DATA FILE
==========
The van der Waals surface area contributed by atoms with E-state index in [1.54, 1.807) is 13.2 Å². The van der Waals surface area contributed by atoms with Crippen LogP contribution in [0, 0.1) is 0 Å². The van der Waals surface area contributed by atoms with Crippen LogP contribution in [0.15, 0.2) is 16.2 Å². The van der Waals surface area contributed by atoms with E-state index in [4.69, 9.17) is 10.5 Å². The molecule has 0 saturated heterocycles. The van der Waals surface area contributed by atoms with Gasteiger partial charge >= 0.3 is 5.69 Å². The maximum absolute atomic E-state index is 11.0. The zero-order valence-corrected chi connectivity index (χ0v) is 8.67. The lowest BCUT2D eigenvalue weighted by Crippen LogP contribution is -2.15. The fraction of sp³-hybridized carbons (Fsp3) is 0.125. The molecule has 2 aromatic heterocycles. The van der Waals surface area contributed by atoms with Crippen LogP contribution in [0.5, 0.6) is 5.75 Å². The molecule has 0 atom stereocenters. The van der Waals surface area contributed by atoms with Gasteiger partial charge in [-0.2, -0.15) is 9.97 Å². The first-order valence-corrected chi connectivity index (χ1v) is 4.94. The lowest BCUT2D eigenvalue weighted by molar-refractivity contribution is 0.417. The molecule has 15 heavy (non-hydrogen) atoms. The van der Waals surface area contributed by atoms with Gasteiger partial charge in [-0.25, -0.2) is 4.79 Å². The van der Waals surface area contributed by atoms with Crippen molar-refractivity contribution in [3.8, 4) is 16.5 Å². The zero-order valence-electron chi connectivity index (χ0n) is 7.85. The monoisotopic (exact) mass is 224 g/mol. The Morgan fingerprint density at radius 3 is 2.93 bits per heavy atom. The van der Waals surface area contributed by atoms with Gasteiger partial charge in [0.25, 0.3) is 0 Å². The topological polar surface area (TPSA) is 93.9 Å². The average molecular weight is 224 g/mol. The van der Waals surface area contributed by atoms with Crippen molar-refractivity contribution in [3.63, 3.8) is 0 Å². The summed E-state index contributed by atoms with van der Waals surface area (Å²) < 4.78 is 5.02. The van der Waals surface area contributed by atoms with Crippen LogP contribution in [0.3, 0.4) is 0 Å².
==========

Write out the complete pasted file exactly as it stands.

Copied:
The van der Waals surface area contributed by atoms with E-state index in [1.54, 1.807) is 13.2 Å². The van der Waals surface area contributed by atoms with Crippen LogP contribution in [0, 0.1) is 0 Å². The van der Waals surface area contributed by atoms with Crippen LogP contribution in [0.15, 0.2) is 16.2 Å². The van der Waals surface area contributed by atoms with E-state index in [4.69, 9.17) is 10.5 Å². The molecule has 0 saturated heterocycles. The van der Waals surface area contributed by atoms with Gasteiger partial charge >= 0.3 is 5.69 Å². The maximum absolute atomic E-state index is 11.0. The zero-order valence-corrected chi connectivity index (χ0v) is 8.67. The lowest BCUT2D eigenvalue weighted by Crippen LogP contribution is -2.15. The fraction of sp³-hybridized carbons (Fsp3) is 0.125. The molecule has 2 aromatic heterocycles. The van der Waals surface area contributed by atoms with Crippen LogP contribution in [0.5, 0.6) is 5.75 Å². The molecule has 0 atom stereocenters. The van der Waals surface area contributed by atoms with Gasteiger partial charge in [-0.2, -0.15) is 9.97 Å². The first-order valence-corrected chi connectivity index (χ1v) is 4.94. The lowest BCUT2D eigenvalue weighted by molar-refractivity contribution is 0.417. The molecule has 15 heavy (non-hydrogen) atoms. The van der Waals surface area contributed by atoms with Gasteiger partial charge in [-0.25, -0.2) is 4.79 Å². The van der Waals surface area contributed by atoms with Crippen molar-refractivity contribution in [3.8, 4) is 16.5 Å². The zero-order valence-electron chi connectivity index (χ0n) is 7.85. The monoisotopic (exact) mass is 224 g/mol. The Morgan fingerprint density at radius 3 is 2.93 bits per heavy atom. The van der Waals surface area contributed by atoms with Gasteiger partial charge in [0.25, 0.3) is 0 Å². The topological polar surface area (TPSA) is 93.9 Å². The average molecular weight is 224 g/mol. The van der Waals surface area contributed by atoms with Crippen molar-refractivity contribution in [3.63, 3.8) is 0 Å². The summed E-state index contributed by atoms with van der Waals surface area (Å²) < 4.78 is 5.02. The van der Waals surface area contributed by atoms with Crippen LogP contribution in [0.3, 0.4) is 0 Å².